finishing by describing their BOP actuator systems and some of the issues associated with providing 330l of fluid in 45 minutes.
system. Projects described included replacement of a 150t load pin on a fairlead, cofferdam installation and crawler vehicle deployment.
The third of the evening’s speakers, Ian Murray, took the audience through a number of case studies which demonstrated his mantra that “with proper engineering design, everything is possible with an ROV”.
Two of particular interest, which saved their client considerable expenditure, were the replacement of a tubing hanger coupler, thus avoiding the recovery of the completion and associated rig downtime, and a detailed project involving ‘keyhole surgery’ on a manifold, which allowed the cutting out and replacement of a sand-eroded pipe elbow. This involved accessing the pipework by cutting a hole in the protective cage and deploying the
Ian explained the problem, the engineering involved and the solutions employed using both pictures and simulations from Fugro’s ROV training and engineering simulation
various tools through this, using a combination of jigs and associated bespoke tooling systems. Ian summed up the theme of the evening with his concluding remark that “ROV systems can perform any subsea task if the intervention tooling is well engineered and prepared”. Following the meeting, those attending retired for the buffet and drinks and to network. Thanks are given to the presenting companies, Schilling Robotics LLC, Forum Subsea technologies and Fugro Subsea Services Ltd for their sponsorship.
Mighty Movers By Ray Farrier, SUT Perth Branch Vice Chairman Massive complicated offshore packages are built onshore and then delivered and sometimes installed by specialist vessels. The three presentations of the ‘Mighty Movers’ evening meeting looked at the numerous complications involved in the process of delivering and installing such packages. The audience of approximately 140 people were presented with three very informative and different papers: 1. Heavy Lifting in Ultra Deep Water: Challenges and Future Technologies, presented by Jeroen Kock, BDM Jumbo Offshore 2. Floating, Drilling and Production Assets for Deepwater Locations, presented by Ben van der Hoeven, Area Manager Australia, Dockwise Shipping Australia Pty Ltd
website (http://www.sut.org.au/perth/ sutau_perth_events_archive.htm. Jeroen’s presentation focused on the heavy lift scope that consisted of installing five risers in one of the world’s deepest developments to date, the Cascade and Chinook fields, in 2500–2750m water depth. This development, by operator Petrobras, also brought the first floating production, storage and offloading (FPSO) unit into the Gulf of Mexico. It is also coincidentally the deepest FPSO installation in the world to date. Ben’s presentation looked at the holistic need to match industry’s evolution from the first exploration stage through development production, and finally to refining and processing. The value chain was examined and cost considerations looked at.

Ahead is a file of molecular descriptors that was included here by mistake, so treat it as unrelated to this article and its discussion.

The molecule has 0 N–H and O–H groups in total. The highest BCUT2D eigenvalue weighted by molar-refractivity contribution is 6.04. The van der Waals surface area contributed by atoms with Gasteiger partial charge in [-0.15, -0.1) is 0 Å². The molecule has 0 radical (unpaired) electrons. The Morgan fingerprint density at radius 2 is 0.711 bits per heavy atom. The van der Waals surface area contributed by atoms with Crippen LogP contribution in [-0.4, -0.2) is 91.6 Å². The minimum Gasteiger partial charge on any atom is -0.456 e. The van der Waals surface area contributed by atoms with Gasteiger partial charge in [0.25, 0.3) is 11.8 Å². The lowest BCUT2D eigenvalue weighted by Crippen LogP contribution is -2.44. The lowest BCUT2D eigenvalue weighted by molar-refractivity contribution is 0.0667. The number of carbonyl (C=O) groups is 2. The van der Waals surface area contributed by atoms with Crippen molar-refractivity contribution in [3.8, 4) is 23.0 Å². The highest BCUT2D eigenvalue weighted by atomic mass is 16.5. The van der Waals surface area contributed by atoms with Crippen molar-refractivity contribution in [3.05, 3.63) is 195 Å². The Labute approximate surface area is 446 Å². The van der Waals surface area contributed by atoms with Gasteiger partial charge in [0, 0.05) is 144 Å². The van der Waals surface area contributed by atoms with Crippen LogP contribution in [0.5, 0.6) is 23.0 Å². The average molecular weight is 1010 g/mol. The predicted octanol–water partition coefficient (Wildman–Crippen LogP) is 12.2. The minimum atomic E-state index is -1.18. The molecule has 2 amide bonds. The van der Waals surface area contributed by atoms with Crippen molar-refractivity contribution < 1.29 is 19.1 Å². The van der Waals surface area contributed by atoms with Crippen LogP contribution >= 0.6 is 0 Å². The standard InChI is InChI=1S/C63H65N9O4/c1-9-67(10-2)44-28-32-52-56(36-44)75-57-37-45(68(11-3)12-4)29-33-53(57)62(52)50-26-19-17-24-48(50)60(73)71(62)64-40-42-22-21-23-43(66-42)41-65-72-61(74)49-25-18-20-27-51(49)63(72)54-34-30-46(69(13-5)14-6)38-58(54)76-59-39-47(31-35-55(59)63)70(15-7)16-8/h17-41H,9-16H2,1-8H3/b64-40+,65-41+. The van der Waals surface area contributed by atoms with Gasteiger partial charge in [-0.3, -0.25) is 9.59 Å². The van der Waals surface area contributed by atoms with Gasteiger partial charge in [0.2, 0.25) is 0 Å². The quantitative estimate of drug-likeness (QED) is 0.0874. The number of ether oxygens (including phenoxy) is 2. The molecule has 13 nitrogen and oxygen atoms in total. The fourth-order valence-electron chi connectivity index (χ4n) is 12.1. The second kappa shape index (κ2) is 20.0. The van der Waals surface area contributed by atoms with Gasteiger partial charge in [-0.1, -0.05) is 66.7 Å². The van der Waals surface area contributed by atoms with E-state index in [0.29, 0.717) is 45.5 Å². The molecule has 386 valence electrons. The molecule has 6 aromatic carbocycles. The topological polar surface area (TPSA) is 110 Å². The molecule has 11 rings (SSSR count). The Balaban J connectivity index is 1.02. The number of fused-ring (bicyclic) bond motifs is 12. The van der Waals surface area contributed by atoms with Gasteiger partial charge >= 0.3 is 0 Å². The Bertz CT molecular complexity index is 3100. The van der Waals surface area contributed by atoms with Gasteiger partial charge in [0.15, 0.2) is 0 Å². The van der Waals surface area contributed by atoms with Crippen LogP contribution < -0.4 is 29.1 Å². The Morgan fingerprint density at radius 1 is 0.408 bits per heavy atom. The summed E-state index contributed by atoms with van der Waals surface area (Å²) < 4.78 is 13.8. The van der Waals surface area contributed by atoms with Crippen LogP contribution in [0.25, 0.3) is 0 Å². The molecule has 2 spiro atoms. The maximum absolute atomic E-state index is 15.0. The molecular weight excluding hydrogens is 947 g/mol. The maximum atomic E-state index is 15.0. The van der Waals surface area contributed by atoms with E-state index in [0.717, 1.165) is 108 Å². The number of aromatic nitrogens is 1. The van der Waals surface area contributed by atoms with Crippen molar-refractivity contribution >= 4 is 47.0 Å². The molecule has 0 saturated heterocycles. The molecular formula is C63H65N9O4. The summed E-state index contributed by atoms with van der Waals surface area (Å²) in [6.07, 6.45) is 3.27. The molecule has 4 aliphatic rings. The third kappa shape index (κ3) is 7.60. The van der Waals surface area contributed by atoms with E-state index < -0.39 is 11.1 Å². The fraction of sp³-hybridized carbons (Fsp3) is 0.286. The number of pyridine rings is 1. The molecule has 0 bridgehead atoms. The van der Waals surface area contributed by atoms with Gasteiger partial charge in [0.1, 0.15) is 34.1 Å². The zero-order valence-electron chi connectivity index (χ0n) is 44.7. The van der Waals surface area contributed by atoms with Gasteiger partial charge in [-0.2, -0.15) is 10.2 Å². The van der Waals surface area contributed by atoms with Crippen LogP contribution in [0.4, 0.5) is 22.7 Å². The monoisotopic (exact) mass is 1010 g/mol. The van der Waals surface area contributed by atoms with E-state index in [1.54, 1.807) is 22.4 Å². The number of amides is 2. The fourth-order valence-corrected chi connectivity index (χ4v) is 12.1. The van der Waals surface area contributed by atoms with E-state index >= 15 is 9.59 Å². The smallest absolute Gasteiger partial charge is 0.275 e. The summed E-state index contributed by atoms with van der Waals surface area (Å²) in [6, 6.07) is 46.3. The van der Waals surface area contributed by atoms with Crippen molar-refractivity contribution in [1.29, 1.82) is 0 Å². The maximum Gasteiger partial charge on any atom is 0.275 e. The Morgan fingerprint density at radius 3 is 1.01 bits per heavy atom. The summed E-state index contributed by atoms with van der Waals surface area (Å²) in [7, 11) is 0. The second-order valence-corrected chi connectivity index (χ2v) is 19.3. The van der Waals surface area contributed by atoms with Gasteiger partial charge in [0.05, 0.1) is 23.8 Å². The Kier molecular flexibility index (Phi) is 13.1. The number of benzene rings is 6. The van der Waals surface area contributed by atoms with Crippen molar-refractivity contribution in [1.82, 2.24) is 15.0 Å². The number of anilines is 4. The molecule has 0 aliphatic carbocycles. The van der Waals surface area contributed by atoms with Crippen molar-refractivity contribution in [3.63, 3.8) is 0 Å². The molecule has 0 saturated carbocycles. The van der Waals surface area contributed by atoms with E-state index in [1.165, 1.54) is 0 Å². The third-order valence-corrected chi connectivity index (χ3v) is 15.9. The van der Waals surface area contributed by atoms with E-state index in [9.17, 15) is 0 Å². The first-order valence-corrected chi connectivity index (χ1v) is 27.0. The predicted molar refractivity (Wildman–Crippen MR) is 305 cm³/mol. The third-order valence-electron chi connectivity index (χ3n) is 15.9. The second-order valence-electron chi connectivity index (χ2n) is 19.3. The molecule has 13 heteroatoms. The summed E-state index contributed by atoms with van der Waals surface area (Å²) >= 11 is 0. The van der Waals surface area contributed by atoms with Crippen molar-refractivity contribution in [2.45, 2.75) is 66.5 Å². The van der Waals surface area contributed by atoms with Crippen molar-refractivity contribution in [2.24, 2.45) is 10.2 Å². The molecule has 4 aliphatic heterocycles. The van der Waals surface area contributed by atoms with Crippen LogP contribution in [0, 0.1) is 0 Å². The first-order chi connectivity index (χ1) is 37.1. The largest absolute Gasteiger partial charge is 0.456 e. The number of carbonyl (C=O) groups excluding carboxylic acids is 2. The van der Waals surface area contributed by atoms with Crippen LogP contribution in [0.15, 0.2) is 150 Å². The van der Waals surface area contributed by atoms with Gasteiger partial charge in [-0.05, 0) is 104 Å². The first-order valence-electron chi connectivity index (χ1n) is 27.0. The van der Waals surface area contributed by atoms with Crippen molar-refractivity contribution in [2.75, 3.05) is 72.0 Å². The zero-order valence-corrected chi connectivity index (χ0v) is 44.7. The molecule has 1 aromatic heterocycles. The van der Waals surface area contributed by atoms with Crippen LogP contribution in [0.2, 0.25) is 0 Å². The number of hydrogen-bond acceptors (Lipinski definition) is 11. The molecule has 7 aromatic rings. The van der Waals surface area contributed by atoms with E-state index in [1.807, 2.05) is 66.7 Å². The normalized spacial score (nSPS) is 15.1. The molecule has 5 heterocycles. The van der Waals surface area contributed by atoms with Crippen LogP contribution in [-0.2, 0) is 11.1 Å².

3. Light Weight Float Over Installation, presented by Garrick Aberle, Director, FIE Australia, ICON Engineering Pty Ltd
The engineering requirements taken into consideration when contemplating moving very large heavy objects across the world’s oceans proved fascinating, with numerous examples of recent heavy ocean passages.
All of these presentations are available on the SUT Perth Branch
Garrick explained how float-over installations are an increasingly
UT2 August 2012
common technique being used for the installation of very large, fully integrated and pre-commissioned topsides units. The technique can also be used for relatively small topsides or module loads, but with careful consideration of downscaling issues. The dynamic response of smaller float-over vessels and loads demands hydraulic load lowering systems, as the traditional ‘barge ballasting’ techniques are too slow for the higher system response rates. ICON Engineering has conducted several successful float-over installations of wellhead platform topsides in Malaysian waters, with loads as low as 800–1000 tonnes having been installed using a ‘floating forklift’ technique. Garrick provided a brief overview of this installation technique, which again demonstrates the advantages that can be gained from applying sophisticated hydraulic solutions to the dynamic offshore environment. The presentations concluded at 7.30pm, at which time everyone continued discussions and networking while enjoying the hospitality sponsored by ICON Engineering.
The August edition of UT3, the magazine of the SUT